|Pagliari, Paulo - UNIVERSITY OF MINNESOTA|
|Strock, Jeffrey - UNIVERSITY OF MINNESOTA|
|Rosen, Carl - UNIVERSITY OF MINNESOTA|
Submitted to: Communications in Soil Science and Plant Analysis
Publication Type: Peer Reviewed Journal
Publication Acceptance Date: August 26, 2009
Publication Date: January 1, 2010
Repository URL: http://hdl.handle.net/10113/41175
Citation: Pagliari, P.H., Rosen, C.J., Strock, J.S., Russelle, M.P. 2010. Phosphorus availability and early corn growth response in soil amended with turkey manure ash. Communications in Soil Science and Plant Analysis. 41(11):1369-1382. Interpretive Summary: Waste products (animal manure, wood ash, paper mill sludge, etc.) have been used as valuable soil amendments to improve crop yield, but each product should be analyzed before it is used to determine its beneficial and potentially adverse effects. With the deployment of new biomass conversion facilities that produce energy and liquid fuels from agricultural and forestry feedstocks, new waste products are becoming available. In 2007, the first large-scale 'manure-to-energy' facility in the USA was built to use turkey manure as the primary feedstock. We tested the ash to discover whether it provided phosphorus to young corn plants, since phosphorus is an important nutrient that is expensive to purchase and often is deficient in the soil. We found that the turkey manure ash initially provided phosphorus more slowly than commercial fertilizer. This is often the case for organic sources of phosphorus because they contain compounds that need to be broken down before phosphorus is available to the plants. By the time the corn plants were 52 days old, they had taken up the same amount of phosphorus from the ash and the fertilizer. Although experiments need to be conducted in the field to determine how much ash should be applied to satisfy the crop's need for phosphorus, our results show that it can be beneficially used as a fertilizer.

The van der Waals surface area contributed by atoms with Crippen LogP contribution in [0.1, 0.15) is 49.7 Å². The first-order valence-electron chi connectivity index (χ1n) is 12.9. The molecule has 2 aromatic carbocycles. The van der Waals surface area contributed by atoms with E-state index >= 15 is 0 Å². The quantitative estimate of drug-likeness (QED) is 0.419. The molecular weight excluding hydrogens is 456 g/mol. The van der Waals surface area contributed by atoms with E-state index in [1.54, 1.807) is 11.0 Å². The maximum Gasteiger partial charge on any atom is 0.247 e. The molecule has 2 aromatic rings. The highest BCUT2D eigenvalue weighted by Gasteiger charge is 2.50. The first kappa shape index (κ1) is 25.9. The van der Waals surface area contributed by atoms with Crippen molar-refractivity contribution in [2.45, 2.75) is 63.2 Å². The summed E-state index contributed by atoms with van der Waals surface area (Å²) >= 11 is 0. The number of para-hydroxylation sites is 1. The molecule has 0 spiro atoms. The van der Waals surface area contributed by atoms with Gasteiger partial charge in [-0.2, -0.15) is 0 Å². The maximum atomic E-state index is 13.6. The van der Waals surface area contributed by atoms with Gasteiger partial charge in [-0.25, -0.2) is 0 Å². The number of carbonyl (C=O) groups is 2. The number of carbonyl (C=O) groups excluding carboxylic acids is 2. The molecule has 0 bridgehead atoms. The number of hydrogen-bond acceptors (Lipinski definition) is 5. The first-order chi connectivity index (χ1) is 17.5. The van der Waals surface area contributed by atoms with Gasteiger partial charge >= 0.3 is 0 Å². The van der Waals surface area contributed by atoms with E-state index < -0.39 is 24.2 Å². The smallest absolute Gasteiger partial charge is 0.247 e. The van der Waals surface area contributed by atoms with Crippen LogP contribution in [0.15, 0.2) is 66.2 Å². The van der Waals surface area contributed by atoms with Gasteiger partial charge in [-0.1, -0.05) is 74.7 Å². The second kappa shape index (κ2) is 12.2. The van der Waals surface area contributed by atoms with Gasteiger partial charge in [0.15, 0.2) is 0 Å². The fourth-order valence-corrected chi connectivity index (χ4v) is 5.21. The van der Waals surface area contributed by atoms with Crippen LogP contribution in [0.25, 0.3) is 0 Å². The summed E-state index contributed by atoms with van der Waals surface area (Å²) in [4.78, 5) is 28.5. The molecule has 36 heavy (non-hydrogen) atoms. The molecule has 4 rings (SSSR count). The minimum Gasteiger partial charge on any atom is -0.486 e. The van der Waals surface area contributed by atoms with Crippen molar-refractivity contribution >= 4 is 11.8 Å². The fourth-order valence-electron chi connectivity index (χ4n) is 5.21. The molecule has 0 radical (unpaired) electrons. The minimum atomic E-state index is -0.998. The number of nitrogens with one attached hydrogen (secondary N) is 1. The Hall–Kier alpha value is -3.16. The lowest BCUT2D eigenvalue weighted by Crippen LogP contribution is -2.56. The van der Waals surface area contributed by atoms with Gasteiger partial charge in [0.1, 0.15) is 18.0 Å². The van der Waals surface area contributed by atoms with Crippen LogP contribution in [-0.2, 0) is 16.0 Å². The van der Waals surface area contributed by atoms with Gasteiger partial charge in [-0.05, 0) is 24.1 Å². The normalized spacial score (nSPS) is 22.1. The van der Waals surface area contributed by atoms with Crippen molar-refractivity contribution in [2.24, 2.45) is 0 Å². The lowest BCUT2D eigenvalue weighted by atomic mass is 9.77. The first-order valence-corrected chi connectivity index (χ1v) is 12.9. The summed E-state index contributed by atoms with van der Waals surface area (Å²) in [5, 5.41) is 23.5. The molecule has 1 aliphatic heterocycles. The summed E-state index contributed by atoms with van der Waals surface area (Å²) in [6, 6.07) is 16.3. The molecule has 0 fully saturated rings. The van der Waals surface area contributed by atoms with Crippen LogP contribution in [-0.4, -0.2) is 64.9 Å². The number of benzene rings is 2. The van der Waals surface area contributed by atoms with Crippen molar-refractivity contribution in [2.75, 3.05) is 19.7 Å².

Technical Abstract: Incinerating turkey manure is an alternative option to generate renewable energy and also to eliminate environmental problems associated with manure stockpiling. Incineration produces a turkey manure ash (TMA) with a fertilizer value of 4.3% P and 10% K. We conducted a greenhouse pot-study using a low-P (6 mg kg-1) and high-K (121 mg kg-1) soil/sand-mixture with a pH 7.0 to evaluate corn (Zea mays L.) growth response to TMA. A control and five rates based on P (5.6, 10.7, 16.5, 21.9, and 27.2 mg kg-1) and respective K contents in the TMA were compared with TSP and KCl fertilizer. Plant height and stalk thickness for the first 31 d were highest with the fertilizer, but no differences were detected at harvest (52 d after planting). Due to faster initial plant development, corn DM was greater with fertilizer than with TMA. Regardless of nutrient source, plant biomass increased with P rate. Plant tissue P concentration was higher with TMA than with fertilizer, but P uptake was similar for TMA and fertilizer. Tissue micronutrient concentrations were highest for the control. At harvest, extractable soil P was higher with the Bray P-1 extractant with TMA than with fertilizer but was lower with the Olsen extractant with TMA than with fertilizer. The correlation analysis indicated that the Olsen extractant provided a better estimate of plant-available P than the Bray P-1. We concluded that TMA was a potential source of P for field crops, but field studies are required to determine recommended application rates.